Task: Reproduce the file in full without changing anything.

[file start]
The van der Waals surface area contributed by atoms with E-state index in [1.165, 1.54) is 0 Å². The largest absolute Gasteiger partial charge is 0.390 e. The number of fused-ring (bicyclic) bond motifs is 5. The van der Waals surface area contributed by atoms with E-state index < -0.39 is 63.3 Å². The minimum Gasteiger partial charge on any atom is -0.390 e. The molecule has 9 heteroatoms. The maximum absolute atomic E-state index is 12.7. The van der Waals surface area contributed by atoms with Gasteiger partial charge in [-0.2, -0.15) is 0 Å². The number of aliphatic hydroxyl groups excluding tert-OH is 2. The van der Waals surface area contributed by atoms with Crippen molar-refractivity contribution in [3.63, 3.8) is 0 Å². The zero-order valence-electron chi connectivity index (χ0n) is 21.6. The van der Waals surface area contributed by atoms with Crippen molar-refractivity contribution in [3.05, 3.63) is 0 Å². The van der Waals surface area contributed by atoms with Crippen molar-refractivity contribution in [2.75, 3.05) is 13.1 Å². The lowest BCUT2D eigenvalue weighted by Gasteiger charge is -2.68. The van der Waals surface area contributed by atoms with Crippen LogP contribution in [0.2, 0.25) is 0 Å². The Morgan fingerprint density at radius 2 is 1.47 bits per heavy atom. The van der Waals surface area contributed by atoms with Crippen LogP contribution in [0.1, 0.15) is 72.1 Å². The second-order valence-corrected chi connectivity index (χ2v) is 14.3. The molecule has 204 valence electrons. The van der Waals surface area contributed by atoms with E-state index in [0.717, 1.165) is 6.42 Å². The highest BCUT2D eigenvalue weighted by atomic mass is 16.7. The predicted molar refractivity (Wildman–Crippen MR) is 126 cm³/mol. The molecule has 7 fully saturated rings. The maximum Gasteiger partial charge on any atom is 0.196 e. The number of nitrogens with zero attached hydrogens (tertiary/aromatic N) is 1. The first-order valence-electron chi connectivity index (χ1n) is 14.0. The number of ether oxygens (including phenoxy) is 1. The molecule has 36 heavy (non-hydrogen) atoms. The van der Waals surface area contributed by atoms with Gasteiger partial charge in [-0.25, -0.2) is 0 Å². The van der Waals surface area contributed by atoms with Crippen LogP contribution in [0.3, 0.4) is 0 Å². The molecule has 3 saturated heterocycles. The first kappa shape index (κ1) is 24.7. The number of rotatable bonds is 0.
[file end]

The van der Waals surface area contributed by atoms with E-state index in [1.165, 1.54) is 0 Å². The largest absolute Gasteiger partial charge is 0.390 e. The number of fused-ring (bicyclic) bond motifs is 5. The van der Waals surface area contributed by atoms with E-state index < -0.39 is 63.3 Å². The minimum Gasteiger partial charge on any atom is -0.390 e. The molecule has 9 heteroatoms. The maximum absolute atomic E-state index is 12.7. The van der Waals surface area contributed by atoms with Gasteiger partial charge in [-0.2, -0.15) is 0 Å². The number of aliphatic hydroxyl groups excluding tert-OH is 2. The van der Waals surface area contributed by atoms with Crippen molar-refractivity contribution in [3.63, 3.8) is 0 Å². The zero-order valence-electron chi connectivity index (χ0n) is 21.6. The van der Waals surface area contributed by atoms with Crippen molar-refractivity contribution in [3.05, 3.63) is 0 Å². The van der Waals surface area contributed by atoms with Crippen molar-refractivity contribution in [2.75, 3.05) is 13.1 Å². The lowest BCUT2D eigenvalue weighted by Gasteiger charge is -2.68. The van der Waals surface area contributed by atoms with Crippen LogP contribution in [0.2, 0.25) is 0 Å². The Morgan fingerprint density at radius 2 is 1.47 bits per heavy atom. The van der Waals surface area contributed by atoms with Crippen LogP contribution in [0.1, 0.15) is 72.1 Å². The second-order valence-corrected chi connectivity index (χ2v) is 14.3. The molecule has 204 valence electrons. The van der Waals surface area contributed by atoms with E-state index in [0.717, 1.165) is 6.42 Å². The highest BCUT2D eigenvalue weighted by atomic mass is 16.7. The predicted molar refractivity (Wildman–Crippen MR) is 126 cm³/mol. The molecule has 7 fully saturated rings. The maximum Gasteiger partial charge on any atom is 0.196 e. The number of nitrogens with zero attached hydrogens (tertiary/aromatic N) is 1. The first-order valence-electron chi connectivity index (χ1n) is 14.0. The number of ether oxygens (including phenoxy) is 1. The molecule has 36 heavy (non-hydrogen) atoms. The van der Waals surface area contributed by atoms with Gasteiger partial charge in [-0.25, -0.2) is 0 Å². The van der Waals surface area contributed by atoms with Crippen LogP contribution in [0.3, 0.4) is 0 Å². The molecule has 3 saturated heterocycles. The first kappa shape index (κ1) is 24.7. The number of rotatable bonds is 0.